I made the artworks to offer affordances for Matteson’s embodied inquiry. Each performance I provide Matteson with a range of elements—from simple materials like rope, cloth and water, to odd sculptural fragments, to completed sculptures—all grist for his mill. He draws pieces together and pulls things apart, creating new artworks and changing the installation. The entire space is activated, disrupted and connected by the end of the evening. Between performances, I assemble the artworks and materials into a different configuration, making a new world for him to discover each evening.
Watching him improvise with my sculptures and materials, I experience my works in unexpected, revelatory ways. No longer precious, isolated, inviolate or inanimate, they become open, interactive, alive. As he plays with their endless possibilities, they are no longer mine. As I watch him do things with and to them that I never dreamed of, I release them, over and over, to his creative spirit. This is key to the nature of play and to the creative process: intentional non-attachment. Delight in not knowing.
Sound and lighting are also improvised, responsive to his movement and activating him, the objects and the space. Wireless theatrical lights are moved by the artists to create changing dramatic effects. Over the days of the performance-exhibition, everything changes—visually, structurally, emotionally and energetically.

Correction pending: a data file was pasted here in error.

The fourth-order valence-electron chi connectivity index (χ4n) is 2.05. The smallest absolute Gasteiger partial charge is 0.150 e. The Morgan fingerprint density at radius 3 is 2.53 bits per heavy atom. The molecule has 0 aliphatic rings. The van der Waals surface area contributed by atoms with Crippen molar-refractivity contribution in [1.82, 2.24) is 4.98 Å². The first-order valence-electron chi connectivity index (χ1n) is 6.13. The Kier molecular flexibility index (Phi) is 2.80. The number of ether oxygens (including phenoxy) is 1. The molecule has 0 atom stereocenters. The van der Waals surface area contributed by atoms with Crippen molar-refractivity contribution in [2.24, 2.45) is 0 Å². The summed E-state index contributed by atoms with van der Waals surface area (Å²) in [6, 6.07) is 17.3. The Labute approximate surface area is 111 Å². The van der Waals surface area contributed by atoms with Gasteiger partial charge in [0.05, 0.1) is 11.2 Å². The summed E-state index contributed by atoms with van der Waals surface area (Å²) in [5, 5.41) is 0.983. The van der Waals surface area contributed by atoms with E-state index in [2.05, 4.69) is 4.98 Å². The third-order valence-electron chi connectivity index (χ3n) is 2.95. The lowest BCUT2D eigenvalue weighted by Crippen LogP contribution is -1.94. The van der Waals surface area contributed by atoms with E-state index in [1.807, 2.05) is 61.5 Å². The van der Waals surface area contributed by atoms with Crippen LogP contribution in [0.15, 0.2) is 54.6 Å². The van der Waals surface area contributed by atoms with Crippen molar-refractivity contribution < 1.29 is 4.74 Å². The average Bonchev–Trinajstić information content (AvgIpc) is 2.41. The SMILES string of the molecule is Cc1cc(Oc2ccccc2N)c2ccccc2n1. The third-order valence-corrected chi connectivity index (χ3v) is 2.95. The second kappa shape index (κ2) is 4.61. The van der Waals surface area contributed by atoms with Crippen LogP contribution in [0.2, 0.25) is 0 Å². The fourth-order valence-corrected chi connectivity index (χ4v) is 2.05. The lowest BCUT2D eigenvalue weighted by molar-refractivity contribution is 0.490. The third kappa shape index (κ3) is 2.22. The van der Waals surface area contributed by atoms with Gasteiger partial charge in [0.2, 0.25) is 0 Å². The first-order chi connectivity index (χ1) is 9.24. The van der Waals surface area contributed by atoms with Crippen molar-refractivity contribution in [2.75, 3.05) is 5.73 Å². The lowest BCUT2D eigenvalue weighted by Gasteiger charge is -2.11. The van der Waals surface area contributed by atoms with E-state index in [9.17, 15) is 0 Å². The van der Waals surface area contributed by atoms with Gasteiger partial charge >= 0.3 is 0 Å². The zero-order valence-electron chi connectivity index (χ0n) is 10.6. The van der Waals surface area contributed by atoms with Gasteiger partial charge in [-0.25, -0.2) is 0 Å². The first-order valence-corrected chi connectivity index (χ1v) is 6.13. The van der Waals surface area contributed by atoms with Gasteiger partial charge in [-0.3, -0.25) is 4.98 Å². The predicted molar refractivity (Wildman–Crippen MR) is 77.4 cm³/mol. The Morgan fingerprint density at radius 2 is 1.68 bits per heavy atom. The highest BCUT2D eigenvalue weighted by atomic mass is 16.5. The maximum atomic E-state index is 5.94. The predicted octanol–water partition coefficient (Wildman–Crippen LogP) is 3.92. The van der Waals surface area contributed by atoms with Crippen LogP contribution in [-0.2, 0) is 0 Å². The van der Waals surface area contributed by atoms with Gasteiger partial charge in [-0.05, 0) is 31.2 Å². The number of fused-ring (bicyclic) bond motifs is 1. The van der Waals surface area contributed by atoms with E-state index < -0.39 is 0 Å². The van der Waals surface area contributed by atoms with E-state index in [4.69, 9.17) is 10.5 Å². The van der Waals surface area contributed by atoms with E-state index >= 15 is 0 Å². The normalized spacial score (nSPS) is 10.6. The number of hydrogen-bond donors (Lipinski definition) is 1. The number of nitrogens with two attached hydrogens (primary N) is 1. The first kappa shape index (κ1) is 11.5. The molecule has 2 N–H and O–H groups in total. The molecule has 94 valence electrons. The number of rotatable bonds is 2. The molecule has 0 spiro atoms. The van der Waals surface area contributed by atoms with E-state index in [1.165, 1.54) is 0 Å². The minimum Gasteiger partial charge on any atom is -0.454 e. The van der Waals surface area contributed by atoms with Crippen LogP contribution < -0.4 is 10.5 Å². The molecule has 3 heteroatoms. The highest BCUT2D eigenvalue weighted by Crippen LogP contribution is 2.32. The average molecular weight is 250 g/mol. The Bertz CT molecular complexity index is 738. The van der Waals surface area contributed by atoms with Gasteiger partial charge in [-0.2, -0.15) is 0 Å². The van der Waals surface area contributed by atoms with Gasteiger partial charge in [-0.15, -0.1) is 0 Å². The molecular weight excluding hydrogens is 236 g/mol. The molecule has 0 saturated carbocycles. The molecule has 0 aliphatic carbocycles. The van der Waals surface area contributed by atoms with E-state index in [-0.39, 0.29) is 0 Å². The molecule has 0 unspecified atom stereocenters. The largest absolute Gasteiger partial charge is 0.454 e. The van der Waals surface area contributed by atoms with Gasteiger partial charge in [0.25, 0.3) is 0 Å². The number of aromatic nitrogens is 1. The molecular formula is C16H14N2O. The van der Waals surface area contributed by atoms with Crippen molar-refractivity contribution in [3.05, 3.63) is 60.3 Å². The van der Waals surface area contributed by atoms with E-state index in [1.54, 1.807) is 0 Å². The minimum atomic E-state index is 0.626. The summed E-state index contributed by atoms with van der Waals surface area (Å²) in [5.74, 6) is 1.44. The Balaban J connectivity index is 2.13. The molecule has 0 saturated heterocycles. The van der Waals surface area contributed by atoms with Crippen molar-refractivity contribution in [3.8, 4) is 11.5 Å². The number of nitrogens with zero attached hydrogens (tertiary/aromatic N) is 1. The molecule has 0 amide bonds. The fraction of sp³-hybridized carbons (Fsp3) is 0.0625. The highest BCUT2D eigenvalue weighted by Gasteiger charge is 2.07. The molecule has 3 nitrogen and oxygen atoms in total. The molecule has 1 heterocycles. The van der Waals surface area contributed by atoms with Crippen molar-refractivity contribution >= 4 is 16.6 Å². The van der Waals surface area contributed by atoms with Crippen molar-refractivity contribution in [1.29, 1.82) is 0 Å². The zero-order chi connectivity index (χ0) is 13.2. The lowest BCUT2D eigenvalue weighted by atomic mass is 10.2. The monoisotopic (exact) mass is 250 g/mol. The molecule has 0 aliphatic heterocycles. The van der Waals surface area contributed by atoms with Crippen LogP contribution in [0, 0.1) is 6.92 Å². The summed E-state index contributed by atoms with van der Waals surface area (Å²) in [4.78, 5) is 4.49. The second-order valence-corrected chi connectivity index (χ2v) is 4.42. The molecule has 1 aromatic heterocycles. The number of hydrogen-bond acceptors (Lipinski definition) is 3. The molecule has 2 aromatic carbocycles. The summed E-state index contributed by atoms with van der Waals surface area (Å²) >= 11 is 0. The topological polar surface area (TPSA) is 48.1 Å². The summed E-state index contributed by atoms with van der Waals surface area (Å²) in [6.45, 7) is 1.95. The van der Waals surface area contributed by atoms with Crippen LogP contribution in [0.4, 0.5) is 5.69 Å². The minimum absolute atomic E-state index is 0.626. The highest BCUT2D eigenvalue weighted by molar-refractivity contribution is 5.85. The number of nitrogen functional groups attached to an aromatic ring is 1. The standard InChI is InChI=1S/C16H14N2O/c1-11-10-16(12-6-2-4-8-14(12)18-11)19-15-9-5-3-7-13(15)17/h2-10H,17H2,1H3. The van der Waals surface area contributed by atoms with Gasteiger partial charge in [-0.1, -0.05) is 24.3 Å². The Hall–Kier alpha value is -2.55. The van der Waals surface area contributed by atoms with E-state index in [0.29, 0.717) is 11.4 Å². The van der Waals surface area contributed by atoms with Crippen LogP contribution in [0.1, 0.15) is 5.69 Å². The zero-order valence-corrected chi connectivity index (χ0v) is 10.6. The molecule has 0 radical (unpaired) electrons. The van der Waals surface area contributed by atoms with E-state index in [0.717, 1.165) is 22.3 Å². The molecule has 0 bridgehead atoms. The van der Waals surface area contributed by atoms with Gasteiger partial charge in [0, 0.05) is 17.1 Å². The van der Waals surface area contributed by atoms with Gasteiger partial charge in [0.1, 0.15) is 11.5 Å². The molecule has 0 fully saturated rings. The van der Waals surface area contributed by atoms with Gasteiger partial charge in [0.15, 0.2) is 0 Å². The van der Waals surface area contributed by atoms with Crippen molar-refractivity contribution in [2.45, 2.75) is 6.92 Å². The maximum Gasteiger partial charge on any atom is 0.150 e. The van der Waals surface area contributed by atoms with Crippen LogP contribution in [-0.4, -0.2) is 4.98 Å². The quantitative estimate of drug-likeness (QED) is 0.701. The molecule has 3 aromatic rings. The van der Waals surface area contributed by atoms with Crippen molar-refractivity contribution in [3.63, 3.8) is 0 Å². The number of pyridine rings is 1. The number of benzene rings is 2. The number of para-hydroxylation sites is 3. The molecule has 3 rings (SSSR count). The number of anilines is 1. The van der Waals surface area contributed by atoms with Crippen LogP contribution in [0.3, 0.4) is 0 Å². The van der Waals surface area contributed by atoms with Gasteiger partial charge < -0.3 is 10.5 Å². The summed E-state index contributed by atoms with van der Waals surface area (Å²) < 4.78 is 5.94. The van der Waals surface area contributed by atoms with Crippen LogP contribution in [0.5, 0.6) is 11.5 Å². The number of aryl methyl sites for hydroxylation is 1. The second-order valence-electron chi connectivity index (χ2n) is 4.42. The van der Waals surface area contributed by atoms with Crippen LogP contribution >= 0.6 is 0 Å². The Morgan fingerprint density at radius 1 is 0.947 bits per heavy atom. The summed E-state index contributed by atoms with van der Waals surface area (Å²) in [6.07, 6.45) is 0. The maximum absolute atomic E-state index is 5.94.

The usual boundaries between viewer and artwork, audience and performer are fluid. People may come, go and move around and through the installation and performance at will. Their experience of the artworks is enlivened and deepened by Matteson’s movement. They undergo changing degrees of intimacy and distance; intention and surprise; resistance and insight. All this motion generates shifting, multiple perceptions and meanings for the artists and the audience.
how many times animates body and matter. It invites new levels of uncertainty, creativity and participation. It fills the space with life—human and other-than-human. It offers agency to the sculptures and materials, the dancer and the audience. how many times creates a new kind of relationship to art, grounded in interaction, movement and sensory experience.
how many times performance can be watched here:
Rosalyn Driscoll is a sculptor whose work centers in the body. For ten years she made and exhibited tactile sculptures, writing about her discoveries in The Sensing Body in the Visual Arts (London: Bloomsbury, 2020). Her focus on sensation, kinesthesia and proprioception, and her desire to animate her sculptures led to this collaboration. She is a core member of Sensory Sites, an international collective that explores multi-sensory perception in site-specific installations. Her work has received awards, fellowships and residencies and been exhibited in the US, South America, Europe and Asia. www.rosalyndriscoll.com
Paul Matteson is an associate professor in the School of Dance at the University of the Arts. He is a BESSIE Award-winning performer whose research explores methods for generating inventive personal movement within collaborative choreography. He was a member of the internationally touring Bill T. Jones/Arnie Zane Company from 2008 to 2012 and has worked with David Dorfman Dance, Lisa Race, Terry Creach, Peter Schmitz, Neta Pulvermacher and others. He regularly teaches at summer festivals, including the American Dance Festival, the Bates Dance Festival, SALT Dance and Provincial Dance Theater’s Summer School in Yekaterinburg, Russia.